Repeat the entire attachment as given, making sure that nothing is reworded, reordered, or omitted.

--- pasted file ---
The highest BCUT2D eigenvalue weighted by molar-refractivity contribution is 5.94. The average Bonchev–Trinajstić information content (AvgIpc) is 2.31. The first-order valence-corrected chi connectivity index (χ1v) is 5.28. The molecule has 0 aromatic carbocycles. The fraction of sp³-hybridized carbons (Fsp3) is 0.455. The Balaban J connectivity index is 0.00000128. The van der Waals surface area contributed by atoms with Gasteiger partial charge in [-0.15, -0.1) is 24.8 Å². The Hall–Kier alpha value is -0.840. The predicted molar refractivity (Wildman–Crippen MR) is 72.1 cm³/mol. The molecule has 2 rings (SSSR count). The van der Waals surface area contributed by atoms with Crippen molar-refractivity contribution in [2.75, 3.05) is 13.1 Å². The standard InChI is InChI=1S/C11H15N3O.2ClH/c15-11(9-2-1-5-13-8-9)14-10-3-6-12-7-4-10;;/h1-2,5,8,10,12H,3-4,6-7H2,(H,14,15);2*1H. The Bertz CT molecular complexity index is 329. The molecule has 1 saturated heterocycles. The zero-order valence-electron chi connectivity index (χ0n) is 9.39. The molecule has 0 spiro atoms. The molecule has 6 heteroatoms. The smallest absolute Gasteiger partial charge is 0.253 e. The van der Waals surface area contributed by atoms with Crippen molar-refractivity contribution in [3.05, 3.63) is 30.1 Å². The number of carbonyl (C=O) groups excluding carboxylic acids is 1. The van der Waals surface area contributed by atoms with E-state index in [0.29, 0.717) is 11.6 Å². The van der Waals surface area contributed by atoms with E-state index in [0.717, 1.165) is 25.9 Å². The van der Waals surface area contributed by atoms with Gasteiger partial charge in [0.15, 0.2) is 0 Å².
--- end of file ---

The highest BCUT2D eigenvalue weighted by molar-refractivity contribution is 5.94. The average Bonchev–Trinajstić information content (AvgIpc) is 2.31. The first-order valence-corrected chi connectivity index (χ1v) is 5.28. The molecule has 0 aromatic carbocycles. The fraction of sp³-hybridized carbons (Fsp3) is 0.455. The Balaban J connectivity index is 0.00000128. The van der Waals surface area contributed by atoms with Gasteiger partial charge in [-0.15, -0.1) is 24.8 Å². The Hall–Kier alpha value is -0.840. The predicted molar refractivity (Wildman–Crippen MR) is 72.1 cm³/mol. The molecule has 2 rings (SSSR count). The van der Waals surface area contributed by atoms with Crippen molar-refractivity contribution in [2.75, 3.05) is 13.1 Å². The standard InChI is InChI=1S/C11H15N3O.2ClH/c15-11(9-2-1-5-13-8-9)14-10-3-6-12-7-4-10;;/h1-2,5,8,10,12H,3-4,6-7H2,(H,14,15);2*1H. The Bertz CT molecular complexity index is 329. The molecule has 1 saturated heterocycles. The zero-order valence-electron chi connectivity index (χ0n) is 9.39. The molecule has 0 spiro atoms. The molecule has 6 heteroatoms. The smallest absolute Gasteiger partial charge is 0.253 e. The van der Waals surface area contributed by atoms with Crippen molar-refractivity contribution in [3.05, 3.63) is 30.1 Å². The number of carbonyl (C=O) groups excluding carboxylic acids is 1. The van der Waals surface area contributed by atoms with E-state index in [0.29, 0.717) is 11.6 Å². The van der Waals surface area contributed by atoms with E-state index in [0.717, 1.165) is 25.9 Å². The van der Waals surface area contributed by atoms with Gasteiger partial charge in [0.15, 0.2) is 0 Å².